What was particularly striking, apart from these Tory attacks, was the ferocity of the Deputy Prime Minister’s attacks against Labour. At one point he described them as “miserable little party point-scoring politicians,” which will do nothing to invalidate the idea that he could never take his party into Coalition with Miliband & Co. (or, more accurately perhaps, his party could never take him into Coalition with Miliband & Co.).
So, first day back for Nick Clegg, and he already seems to be antagonising MPs on all sides. He’s really only safe in the Cabinet Office now.
By Tim Montgomerie
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"The Conservative Party is not honouring the commitment to Lords reform and, as a result, part of our contract has now been broken... I have told the prime minister that when, in due course, parliament votes on boundary changes for the 2015 election I will be instructing my party to oppose them."
Nick Clegg answering a question from Tory MP Eleanor Laing on 19th April this year (Q179):
"Is it the case that the reports that your party’s support for further progress on boundaries legislation is dependent upon progress on House of Lords reform legislation are wrong?"
Nick Clegg (my emphasis):
"Of course, there is no reliance on our support for a Coalition Agreement commitment for progress on unrelated or other significant parallel constitutional formations. I have said that. There is no link; of course, there is no link."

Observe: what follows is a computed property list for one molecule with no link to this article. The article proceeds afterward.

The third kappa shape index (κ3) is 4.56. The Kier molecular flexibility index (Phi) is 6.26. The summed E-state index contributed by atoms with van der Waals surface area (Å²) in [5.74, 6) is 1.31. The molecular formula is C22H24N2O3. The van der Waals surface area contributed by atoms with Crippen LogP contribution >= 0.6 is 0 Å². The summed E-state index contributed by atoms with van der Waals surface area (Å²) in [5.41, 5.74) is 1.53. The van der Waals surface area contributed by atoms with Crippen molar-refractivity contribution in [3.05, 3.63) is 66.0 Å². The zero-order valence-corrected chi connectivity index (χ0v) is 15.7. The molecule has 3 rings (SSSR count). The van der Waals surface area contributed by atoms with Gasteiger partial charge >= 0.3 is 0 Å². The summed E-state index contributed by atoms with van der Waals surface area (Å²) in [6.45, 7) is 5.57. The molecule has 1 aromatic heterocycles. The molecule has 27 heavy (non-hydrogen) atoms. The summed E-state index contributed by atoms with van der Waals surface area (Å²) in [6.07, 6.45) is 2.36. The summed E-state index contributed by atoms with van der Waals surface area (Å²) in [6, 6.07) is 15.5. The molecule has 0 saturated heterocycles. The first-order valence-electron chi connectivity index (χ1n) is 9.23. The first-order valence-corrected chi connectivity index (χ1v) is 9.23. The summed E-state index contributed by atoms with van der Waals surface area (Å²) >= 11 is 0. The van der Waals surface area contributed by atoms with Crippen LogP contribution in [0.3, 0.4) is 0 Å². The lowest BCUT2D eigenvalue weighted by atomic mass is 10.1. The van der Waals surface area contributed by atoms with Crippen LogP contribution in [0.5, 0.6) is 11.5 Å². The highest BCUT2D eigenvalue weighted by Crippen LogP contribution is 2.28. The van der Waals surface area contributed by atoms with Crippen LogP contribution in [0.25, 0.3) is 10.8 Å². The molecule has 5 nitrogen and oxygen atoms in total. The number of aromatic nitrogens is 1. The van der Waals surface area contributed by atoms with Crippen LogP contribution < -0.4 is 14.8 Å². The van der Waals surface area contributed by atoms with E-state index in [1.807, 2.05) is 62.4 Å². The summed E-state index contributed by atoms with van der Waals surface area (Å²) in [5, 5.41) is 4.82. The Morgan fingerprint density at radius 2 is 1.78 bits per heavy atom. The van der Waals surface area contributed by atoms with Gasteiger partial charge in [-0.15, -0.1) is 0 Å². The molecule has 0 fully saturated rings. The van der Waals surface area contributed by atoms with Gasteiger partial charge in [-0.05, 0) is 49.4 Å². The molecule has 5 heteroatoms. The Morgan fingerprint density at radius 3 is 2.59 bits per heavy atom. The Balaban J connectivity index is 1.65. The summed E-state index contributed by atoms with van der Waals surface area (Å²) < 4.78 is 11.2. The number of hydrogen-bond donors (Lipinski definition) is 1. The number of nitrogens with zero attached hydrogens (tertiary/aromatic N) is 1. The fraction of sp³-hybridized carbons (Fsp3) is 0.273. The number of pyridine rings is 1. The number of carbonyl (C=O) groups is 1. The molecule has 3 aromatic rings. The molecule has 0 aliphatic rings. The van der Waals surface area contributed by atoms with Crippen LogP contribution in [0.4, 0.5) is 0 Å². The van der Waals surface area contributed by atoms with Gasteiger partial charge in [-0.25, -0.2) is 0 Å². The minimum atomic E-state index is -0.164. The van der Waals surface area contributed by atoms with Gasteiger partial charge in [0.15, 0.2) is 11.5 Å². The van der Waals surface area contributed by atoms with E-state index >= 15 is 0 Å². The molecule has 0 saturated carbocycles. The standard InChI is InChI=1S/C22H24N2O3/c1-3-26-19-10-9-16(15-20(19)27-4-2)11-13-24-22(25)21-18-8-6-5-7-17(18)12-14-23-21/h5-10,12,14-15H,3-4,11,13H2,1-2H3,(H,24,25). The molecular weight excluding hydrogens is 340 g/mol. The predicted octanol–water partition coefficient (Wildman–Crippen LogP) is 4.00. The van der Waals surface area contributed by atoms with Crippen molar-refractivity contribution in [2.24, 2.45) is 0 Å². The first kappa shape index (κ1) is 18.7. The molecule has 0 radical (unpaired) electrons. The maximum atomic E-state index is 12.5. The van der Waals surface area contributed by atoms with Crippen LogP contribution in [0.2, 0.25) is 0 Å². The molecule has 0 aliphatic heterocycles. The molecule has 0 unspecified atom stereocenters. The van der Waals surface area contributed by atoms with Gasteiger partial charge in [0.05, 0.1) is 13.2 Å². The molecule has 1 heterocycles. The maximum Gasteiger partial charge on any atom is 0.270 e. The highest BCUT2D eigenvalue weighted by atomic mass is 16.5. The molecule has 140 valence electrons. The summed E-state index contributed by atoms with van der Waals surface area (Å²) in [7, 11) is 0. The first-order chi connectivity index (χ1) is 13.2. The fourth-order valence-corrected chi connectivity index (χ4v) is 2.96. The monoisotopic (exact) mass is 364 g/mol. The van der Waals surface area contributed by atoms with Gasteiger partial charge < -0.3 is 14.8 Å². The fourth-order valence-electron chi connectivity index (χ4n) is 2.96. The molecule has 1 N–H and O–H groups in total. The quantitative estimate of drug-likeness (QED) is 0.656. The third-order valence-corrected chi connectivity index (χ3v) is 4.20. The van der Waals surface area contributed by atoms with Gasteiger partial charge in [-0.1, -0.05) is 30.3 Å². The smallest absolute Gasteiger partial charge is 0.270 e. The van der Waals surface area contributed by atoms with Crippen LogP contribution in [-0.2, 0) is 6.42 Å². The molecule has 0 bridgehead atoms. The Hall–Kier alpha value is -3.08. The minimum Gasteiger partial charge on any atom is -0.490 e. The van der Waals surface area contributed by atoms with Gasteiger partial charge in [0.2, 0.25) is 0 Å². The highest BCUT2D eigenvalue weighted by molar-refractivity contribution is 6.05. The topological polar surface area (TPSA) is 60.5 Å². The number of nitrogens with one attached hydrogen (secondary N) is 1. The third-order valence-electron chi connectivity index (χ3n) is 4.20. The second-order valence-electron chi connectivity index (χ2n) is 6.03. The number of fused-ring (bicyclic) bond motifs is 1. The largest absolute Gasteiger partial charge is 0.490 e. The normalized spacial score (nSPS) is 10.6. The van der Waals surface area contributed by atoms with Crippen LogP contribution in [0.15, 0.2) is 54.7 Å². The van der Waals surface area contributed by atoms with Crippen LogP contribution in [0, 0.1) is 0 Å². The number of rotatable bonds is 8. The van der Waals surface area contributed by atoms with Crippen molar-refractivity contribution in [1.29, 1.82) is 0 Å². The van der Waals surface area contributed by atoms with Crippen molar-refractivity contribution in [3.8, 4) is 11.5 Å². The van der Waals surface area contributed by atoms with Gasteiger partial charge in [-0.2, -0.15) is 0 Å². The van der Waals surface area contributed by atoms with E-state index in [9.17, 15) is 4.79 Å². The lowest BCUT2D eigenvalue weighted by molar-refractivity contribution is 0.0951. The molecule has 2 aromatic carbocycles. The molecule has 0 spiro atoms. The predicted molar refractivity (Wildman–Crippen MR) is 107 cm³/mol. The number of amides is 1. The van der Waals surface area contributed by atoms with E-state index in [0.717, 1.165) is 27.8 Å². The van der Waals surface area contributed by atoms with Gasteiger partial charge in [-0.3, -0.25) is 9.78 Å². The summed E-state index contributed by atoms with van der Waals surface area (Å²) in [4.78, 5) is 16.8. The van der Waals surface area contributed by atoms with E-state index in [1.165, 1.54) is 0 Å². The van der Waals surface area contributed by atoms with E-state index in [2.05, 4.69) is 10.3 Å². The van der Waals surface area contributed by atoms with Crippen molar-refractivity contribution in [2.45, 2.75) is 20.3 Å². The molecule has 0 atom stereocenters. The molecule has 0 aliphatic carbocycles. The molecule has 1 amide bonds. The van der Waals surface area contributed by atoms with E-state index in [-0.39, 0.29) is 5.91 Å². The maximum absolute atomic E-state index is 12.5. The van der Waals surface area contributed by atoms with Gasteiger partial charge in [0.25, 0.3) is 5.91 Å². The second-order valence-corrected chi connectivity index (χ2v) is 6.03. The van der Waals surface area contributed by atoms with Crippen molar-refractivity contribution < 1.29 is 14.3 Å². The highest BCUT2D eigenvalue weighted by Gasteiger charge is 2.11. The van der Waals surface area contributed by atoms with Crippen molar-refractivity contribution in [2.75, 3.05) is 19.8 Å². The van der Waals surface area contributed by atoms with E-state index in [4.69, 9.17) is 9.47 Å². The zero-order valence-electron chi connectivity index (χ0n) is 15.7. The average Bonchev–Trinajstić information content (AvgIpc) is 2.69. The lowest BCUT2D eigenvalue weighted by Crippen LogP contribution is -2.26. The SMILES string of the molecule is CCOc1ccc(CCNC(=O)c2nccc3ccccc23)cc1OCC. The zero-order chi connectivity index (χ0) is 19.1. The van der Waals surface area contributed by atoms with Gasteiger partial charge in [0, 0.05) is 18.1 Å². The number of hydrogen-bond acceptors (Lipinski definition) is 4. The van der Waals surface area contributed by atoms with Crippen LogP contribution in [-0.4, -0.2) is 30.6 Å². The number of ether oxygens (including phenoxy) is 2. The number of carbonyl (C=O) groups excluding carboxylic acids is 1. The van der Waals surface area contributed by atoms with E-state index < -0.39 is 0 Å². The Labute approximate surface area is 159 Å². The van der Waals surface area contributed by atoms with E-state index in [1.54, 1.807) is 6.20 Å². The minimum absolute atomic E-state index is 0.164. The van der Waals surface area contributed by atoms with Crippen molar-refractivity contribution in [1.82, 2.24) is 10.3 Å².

There is a word for that. Every student in Britain who remembers Nick Clegg's pre-election promises on tuition fees will know what it is. A three letter word. Yet another Liberal Democrat porky pie.
By Matthew Barrett
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Expanding upon his earlier remarks, Jesse Norman appeared on The World At One, and described the reform proposals as "a constitutional monstrosity", saying the Bill "should never have reached the House of Commons":
"Unfortunately the Conservative manifesto didn’t contain anything like the commitment that everyone’s pretending it did and it’s a small dishonesty to pretend that it did. What the Conservative manifesto said is that the party made a commitment to ‘seek to build a consensus’ for a mainly elected second chamber. Now it has sought to build a consensus until it is blue in the face and all of that tells us that there’s no possible consensus around the bill. Now, there might have been a consensus around a more intelligently crafted set of reforms but this bill is a total nonsense."
"This bill, which is being drawn up to satisfy the Deputy Prime Minister, is clearly a nonsense. I think that most people would be pretty outraged at the idea that some grubby little deal between the Conservatives and the Liberals that says we will give you permanent controlling vote position in the House of Lords in return for you to agreeing to vote for boundary changes that will give us 20 extra seats. That is not the basis of which to proceed with major constitutional reform."
"Absolutely not. I think this is an extraordinary piece of legislation in many ways. This is legislation brought forward by a government which actually gives Parliament more power over the executive. We will actually end up with a proper, fully-fledged bicameral system, which will ensure that Parliament can hold government more to account, in many ways ensure that we get better legislation, and possibly from a Conservative point of view desirable with less legislation."
By Paul Goodman